Stills from Riding Giants (Click for larger image)








Customer Reviews

Great photography and an excellent soundtrack as well.
Walter John Ziemba
Instead, it reminded me that life is something to be loved and lived with devotion.
M. Dog
Even folks who don't really care too much about surfing will enjoy this movie.
Richard A. Deknoop

Most Helpful Customer Reviews

121 of 122 people found the following review helpful By mirasreviews HALL OF FAMETOP 500 REVIEWERVINE VOICE on January 12, 2005
Format: DVD
"Riding Giants" is a superb documentary on the history of big wave surfing, directed and co-written by Stacy Peralta, who also made 2001's skateboarding documentary "Dogtown and Z-Boys". Peralta was a Z-Boy himself, as well as a skateboarding manufacturer and videomaker, so "Dogtown" was very much his element. But "Riding Giants" surpasses "Dogtown" with improved technical proficiency, writing, and editing. It's a dynamic account of the history of the surfing subculture, starting centuries ago, but focusing on the past 55 years, which saw surfing explode into mainstream culture and become extraordinarily athletic and increasingly daring.

"Riding Giants" has 3 parts or acts, each concentrating on one surfing innovator and the culture in which he thrived. The first act explores the world of Greg Noll, surfing's flamboyant celebrity of the 1950s and 1960s. Interviews with Noll and other surfing giants of the time, including Ricky Grigg, Mickey Munoz, and Mike Stang, take us through the genesis of the surfing lifestyle in Southern California to Hawaii's Waimea Bay, through the explosion in surfing popularity brought on by "Gidget" in 1959, up until Noll surfed "the greatest swell of the 20th century" at Makaha in December of 1969. "Riding Giants"' second act focuses on Jeff Clark and the surfers of Maverick's in Northern California. Clark tells the story of surfing Maverick's alone for 15 years before finally convincing 2 other surfers to join him in 1990. Maverick's surfers talk about the challenges of cold water, fog, and rocks and the day that Mark Foo died.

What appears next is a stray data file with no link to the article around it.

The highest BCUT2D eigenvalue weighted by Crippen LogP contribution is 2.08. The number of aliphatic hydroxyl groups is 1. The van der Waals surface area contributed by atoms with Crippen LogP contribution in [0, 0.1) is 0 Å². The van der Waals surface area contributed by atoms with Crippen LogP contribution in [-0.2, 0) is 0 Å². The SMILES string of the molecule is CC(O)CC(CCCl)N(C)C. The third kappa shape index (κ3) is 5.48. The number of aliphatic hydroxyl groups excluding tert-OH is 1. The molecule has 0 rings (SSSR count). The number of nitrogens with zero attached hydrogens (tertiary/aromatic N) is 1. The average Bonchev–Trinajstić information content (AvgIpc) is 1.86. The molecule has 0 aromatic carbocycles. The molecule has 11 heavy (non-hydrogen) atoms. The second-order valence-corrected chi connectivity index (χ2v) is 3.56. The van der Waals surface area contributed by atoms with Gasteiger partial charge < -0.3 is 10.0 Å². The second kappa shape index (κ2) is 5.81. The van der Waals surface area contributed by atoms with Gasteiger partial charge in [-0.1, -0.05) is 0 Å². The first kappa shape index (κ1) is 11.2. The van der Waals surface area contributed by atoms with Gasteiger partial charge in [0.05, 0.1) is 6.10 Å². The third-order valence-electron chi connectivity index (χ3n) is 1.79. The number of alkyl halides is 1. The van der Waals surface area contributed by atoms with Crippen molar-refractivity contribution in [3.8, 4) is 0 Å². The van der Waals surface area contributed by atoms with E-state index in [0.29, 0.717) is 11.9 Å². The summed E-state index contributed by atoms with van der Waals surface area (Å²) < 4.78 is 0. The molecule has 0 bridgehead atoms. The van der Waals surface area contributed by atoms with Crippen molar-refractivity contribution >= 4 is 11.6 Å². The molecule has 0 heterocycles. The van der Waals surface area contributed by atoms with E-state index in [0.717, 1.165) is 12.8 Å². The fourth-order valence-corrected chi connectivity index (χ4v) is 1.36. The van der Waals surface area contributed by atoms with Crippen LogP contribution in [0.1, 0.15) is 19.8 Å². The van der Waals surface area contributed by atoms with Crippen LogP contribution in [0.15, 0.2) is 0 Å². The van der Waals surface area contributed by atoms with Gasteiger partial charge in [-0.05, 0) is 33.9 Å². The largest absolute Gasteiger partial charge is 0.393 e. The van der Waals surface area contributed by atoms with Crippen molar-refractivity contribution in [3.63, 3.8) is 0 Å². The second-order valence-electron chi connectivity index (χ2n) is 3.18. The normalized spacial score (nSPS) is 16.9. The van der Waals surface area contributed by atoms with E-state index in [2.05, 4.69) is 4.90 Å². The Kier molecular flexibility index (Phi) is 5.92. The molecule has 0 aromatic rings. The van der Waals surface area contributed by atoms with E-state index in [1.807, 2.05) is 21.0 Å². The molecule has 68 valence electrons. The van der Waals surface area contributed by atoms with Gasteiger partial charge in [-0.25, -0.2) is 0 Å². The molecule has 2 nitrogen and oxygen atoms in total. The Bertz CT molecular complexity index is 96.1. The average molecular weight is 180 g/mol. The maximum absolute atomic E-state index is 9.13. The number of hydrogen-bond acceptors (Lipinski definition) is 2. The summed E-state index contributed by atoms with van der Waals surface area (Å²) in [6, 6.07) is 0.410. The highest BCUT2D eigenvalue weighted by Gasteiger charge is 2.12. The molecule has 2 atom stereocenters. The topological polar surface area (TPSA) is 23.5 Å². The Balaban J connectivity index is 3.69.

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24 of 24 people found the following review helpful By Cubist on January 7, 2005
Format: DVD
While the Billabong Odyssey tried to recreate The Endless Summer for the big wave surfing set, Riding Giants is much more ambitious. Fresh from the success of his documentary on `70s skateboarding, Dogtown and the Z Boys, Stacy Peralta takes the next logical step and tackles the history of big wave surfing. What makes these men and women ride such huge waves and run the risk, in some cases, of almost certain death? This doc attempts to answer that question.

Peralta breaks things down into three acts, each one dominated by three legends of the sport from different eras. Greg Noll is a renowned surfer who rode the biggest wave ever. Jeff Clark tamed the wild surf 20 miles from San Francisco known as Mavericks. Laird Hamilton, the greatest big wave surfer of his generation, pioneered a new method for riding big waves further from the shore than had been previous attempted.